This trike comes standard with a seat riser (4″ rise), a frame mounted battery, headlight and taillight package, an APM display cycle computer and a rear rack capable of carrying any Topeak rack bag – or an auxiliary battery pack for up to 90 miles of additional range. It will come out of the crate preassembled with a charged battery, ready to roll.
55 mph top speed. 72v Li-Mn battery made by Blue Line Batteries mounted on the frame. 16″ wheels in the front with disc brakes, 24″ wheel in the back. You can request an 8 speed cassette, but if you don’t we’ll ship you a single speed.
And here is the information found on their website on the Mk. 5 Super Trike:
MK. 5 SUPER TRIKE – 65 MPH TOP SPEED, UP TO 300 MILES RANGE
This trike holds records for both top speed and range in this vehicle class.
The Mk. 5 Super consists of the most extreme electronics and mechanics packages possible to build into an electric trike. This vehicle has a wide-eyed, heart-pounding 65 mph top speed and can be equipped with enough batteries to yield a record-setting 300+ mile range. This outranges other electric bikes with the Mk. 5’s charge indicator still reading full – and is able to outrange the Tesla Roadster’s 245 mile range by 55 miles when the batteries have seen their charge through. That effectively makes this vehicle the longest range electric vehicle currently on the market.
This trike comes standard with a seat riser (4″ rise), a frame mounted battery, headlight and taillight package, an APM display cycle computer and a rear rack capable of carrying any Topeak rack bag – or an auxiliary battery pack for up to 105 miles of additional range. It will come out of the crate preassembled with a charged battery, ready to roll.
65 mph top speed. 88v Li-Mn battery made by Blue Line Batteries mounted on the frame. 16″ wheels in the front with disc brakes, 24″ wheel in the back. You can’t request an 8 speed cassette on this model – single speed only.
All trikes come with a helmet! Drop us a note for your helmet size when ordering, or we’ll send a medium helmet as default.
Expect 45 days between payment and shipping, but we frequently get these dispatched earlier than that. Freight shipping to anywhere in the continental US is included in the price.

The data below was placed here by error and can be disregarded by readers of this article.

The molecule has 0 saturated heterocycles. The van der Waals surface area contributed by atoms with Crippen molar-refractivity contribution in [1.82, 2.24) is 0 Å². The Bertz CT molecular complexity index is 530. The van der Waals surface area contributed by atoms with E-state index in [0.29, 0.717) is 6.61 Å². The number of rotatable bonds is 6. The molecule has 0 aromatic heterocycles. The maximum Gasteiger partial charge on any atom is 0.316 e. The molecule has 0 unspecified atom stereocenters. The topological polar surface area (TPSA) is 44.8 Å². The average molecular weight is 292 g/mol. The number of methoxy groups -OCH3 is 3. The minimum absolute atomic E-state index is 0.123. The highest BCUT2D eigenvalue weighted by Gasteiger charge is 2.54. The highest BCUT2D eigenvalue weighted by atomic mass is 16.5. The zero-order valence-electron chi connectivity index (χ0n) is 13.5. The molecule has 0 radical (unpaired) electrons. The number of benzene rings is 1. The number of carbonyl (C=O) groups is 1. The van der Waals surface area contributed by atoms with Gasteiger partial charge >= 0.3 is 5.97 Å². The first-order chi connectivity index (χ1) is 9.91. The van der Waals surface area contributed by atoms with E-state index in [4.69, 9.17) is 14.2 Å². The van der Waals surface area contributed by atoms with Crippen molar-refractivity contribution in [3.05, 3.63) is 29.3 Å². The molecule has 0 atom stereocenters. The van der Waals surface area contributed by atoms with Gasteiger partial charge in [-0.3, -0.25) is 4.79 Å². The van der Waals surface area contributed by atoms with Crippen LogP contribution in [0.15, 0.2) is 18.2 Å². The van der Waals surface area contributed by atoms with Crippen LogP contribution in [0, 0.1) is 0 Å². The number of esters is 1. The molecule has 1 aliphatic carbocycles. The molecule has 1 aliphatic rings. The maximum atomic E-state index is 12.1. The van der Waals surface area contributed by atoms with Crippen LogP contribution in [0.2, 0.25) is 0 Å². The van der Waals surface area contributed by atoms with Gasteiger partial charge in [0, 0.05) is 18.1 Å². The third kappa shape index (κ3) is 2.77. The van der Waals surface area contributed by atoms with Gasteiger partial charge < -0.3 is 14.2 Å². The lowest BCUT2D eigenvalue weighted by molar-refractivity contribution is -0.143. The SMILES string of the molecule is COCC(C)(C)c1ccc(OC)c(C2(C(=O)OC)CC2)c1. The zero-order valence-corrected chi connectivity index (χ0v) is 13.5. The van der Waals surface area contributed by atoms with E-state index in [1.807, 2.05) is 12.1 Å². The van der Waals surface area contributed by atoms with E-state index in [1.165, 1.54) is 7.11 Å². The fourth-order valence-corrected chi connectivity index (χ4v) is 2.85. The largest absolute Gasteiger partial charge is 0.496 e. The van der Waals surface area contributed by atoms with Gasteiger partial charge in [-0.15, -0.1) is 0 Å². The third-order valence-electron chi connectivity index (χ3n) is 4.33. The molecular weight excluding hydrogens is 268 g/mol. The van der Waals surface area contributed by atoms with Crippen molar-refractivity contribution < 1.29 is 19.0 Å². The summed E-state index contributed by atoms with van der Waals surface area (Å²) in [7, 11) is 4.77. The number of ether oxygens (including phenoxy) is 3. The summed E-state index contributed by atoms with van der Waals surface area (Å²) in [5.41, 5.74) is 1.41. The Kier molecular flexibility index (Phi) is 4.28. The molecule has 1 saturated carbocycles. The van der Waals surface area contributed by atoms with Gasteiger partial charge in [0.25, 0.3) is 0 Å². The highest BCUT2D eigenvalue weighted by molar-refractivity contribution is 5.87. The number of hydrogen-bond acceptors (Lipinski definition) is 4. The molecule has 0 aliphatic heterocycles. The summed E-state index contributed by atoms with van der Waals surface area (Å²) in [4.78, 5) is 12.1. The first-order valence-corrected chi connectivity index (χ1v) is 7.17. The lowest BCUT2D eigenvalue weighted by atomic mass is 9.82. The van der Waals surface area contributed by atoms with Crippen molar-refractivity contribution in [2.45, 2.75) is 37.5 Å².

Trikes ship out with a 750 watt maximum power limit set on the controller. Change this power setting at your own risk!
For questions, comments and test rides call them at 262-208-4889 or sending them a message thru their CONTACT web page.
I would encourage anyone considering buying such a trike capable of obtaining such high speeds to be extremely cautious while riding them. I learned as a young child that “SPEED KILLS”! It would not take much to wrap yourself around a tree or telephone pole attempting to ride at such speeds. As for me, I am going to just …
KEEP ON PEDALIN’
which is what I would advise everyone one to do.
Yet another solar-electric velocar is trying to make its appearance on the market. This one is called Evovelo. It is a Spanish born piece of machinery. At first glance I would have to say it wouldn’t win any beauty contest, but I think the designer has more in mind function than beauty. And besides, I think the looks of it do kind of grow on you after awhile. It incorporates a regenerative braking feature that can help recharge the battery while on the move. According to Evovelo, there is “No need to charge the battery with moderate use” (10-25 km per day)(6-15 miles per day), thanks to the solar panels and regenerative braking feature. Cost is expected to be about $4900 (4500 Euros). To my way of thinking that is a pretty decent price, especially when you stop to think that there are trike manufacturers charging that much for just a basic human powered machine.
If you are like me you may not understand a word that is said in this next video, but you can enjoy the images.
The empty weight is reported to be 187 pounds and the vehicle measurements are 55″ x 79″ x 51″ which is 4 foot 7 inches wide, 6 foot 7 inches long and 4 foot 3 inches high. Headlights have both low and high beam and if I understand correctly they also have a flashing mode available. It comes with turn signals and brake lights. A horn is provided. Either drum or disc brakes are available on all 3 wheels. The doors and trunk lock. It sounds like this vehicle has been pretty well thought out and might indeed be very practical for those looking for inexpensive transportation close to home while protected from the elements.
The wheels are supplied directly with power from an electric motor. As to the motor there are a number of options, ranging from 250W to 1500W, determined by the existing laws governing what is allowed where the buyer will use the vehicle. I read something about a 6/7-speed transmission, but I don’t know anything more about that. Battery charging comes from either the 100W solar panels on the roof or by an onboard charging port. If desired the battery can also be removed for charging.
Here is what the company’s website says about their vehicle:
A fully enclosed structure , like a conventional car, which provides greater security to their occupants and allows use in any season, regardless of weather conditions.
It can carry two people sitting in parallel (social), a variable amount of load and / or 1 or 2 chairs for children .
It has a low , almost zero environmental impact because of their efficiency and the use of sustainable materials in their manufacture.
Their cost of acquisition and maintenance are also greatly reduced .